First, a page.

SBA 504 Loan vs. SBA 7(a): Which Is Right for Your Small Business?
When growing a small business, funding is often one of the first challenges owners face. With multiple types of financing available, it can be daunting to assess which type of loan suits your business needs. Fremont Bank is a top SBA lender and here to support small business growth by helping leaders navigate the process of choosing the right financing. One of the first steps in this process is learning about the SBA loan options available.
SBA, or the Small Business Administration, is the federal agency that helps small business owners get access to conventional loans guaranteed by the government. Unlike traditional business financing, SBA loans benefit small businesses by offering low down payments, longer terms, and the ability to finance closing costs, working capital, and other project costs into one loan.
As you’ve set out to explore which type of SBA loan may be right for your business, you’ve probably heard of two of the more popular loans — SBA 504 and SBA 7(a). As a Top SBA Lender in the San Francisco Bay Area and authority on SBA lending, Fremont Bank SBA experts have laid out the key differences between SBA 504 and SBA 7(a) to help you make the right choice for your business.
SBA 504 Loan vs. SBA 7(a) Loan At-A-Glance Comparison
|SBA 504 LOAN
(Commercial Real Estate & Equipment)
|SBA 7(a) LOAN
|LOAN SIZE||Minimum – $125,000
Maximum – $20 million+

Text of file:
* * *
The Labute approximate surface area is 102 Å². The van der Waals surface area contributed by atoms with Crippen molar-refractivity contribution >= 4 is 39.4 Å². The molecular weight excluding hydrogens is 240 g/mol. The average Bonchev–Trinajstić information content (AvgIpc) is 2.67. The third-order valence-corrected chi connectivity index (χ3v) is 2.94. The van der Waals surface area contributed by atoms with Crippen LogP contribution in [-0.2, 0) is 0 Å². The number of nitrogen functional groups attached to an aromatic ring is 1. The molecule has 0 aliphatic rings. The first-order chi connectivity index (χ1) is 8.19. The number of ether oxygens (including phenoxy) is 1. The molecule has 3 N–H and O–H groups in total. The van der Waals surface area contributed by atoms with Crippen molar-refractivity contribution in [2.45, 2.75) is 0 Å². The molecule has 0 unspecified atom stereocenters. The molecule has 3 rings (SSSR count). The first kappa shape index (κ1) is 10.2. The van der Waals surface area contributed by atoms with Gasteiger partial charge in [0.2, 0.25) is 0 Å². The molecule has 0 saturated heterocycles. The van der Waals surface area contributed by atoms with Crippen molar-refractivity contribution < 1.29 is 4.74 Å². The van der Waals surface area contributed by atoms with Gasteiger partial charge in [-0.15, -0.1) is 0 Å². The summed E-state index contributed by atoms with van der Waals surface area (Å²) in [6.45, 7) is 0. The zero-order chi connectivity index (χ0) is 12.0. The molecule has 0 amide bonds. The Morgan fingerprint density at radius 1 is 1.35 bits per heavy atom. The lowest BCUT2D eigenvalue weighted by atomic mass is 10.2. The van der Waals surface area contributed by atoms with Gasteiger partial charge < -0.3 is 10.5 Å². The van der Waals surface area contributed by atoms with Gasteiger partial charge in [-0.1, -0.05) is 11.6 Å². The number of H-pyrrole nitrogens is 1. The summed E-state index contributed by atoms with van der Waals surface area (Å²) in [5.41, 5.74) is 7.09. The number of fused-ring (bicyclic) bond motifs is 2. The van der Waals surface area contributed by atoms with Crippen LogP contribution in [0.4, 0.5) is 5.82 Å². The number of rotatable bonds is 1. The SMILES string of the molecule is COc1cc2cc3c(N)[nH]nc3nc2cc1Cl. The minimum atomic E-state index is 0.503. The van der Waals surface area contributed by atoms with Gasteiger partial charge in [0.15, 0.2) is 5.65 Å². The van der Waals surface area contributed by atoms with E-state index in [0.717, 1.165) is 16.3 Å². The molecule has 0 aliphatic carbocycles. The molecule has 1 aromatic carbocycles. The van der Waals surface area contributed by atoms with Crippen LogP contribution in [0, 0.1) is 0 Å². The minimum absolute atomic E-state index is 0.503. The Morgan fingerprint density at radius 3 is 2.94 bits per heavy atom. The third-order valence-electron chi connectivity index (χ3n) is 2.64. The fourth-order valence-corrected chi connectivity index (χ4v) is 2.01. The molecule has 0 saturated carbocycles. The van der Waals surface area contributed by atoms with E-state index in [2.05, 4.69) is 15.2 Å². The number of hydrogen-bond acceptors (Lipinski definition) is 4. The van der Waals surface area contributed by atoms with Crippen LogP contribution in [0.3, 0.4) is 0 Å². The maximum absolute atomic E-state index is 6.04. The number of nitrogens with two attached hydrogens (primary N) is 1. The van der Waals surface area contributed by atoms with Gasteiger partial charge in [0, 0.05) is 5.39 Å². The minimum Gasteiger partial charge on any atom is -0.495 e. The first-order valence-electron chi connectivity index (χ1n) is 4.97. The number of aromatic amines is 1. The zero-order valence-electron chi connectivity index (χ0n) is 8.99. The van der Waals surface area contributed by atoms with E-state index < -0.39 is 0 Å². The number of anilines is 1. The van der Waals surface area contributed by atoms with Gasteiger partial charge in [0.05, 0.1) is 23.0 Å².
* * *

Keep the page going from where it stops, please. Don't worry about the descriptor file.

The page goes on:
|Minimum – $50,000
Maximum – $5 million
|INTEREST RATE||• Fixed||• Predominantly variable; some fixed-rate options|
|TERMS||• 25 years – real estate
• 20 years – real estate
• 10 years – equipment
|• Up to 25 years – real estate
• Up to 10 years – business acquisition, equipment
• 5 to 7 years – working capital
• Weighted average for mixed-use requests
|DOWN PAYMENT||• 10% borrower||• Minimum 10% borrower (often more)|
One of the key differences between the SBA 504 and SBA 7(a) stems from the loans intended use. An SBA 504 loan is commercial real estate financing for expenses like the purchase of land or buildings, improvements to facilities, equipment, or ground-up construction. The SBA 7(a) loan can be seen as more general purpose, with funds being used to buy a business or obtain working capital. The common confusion between these two types of loans often arises when borrowers look to finance real estate and are offered only the SBA 7(a).
The SBA loan program you’ll want to apply for depends on the size, age, and goals of your business. Fremont Bank SBA Specialists are here to help. Click here for more information about Small Business Administration Loans with Fremont Bank or to talk to an SBA Specialist today.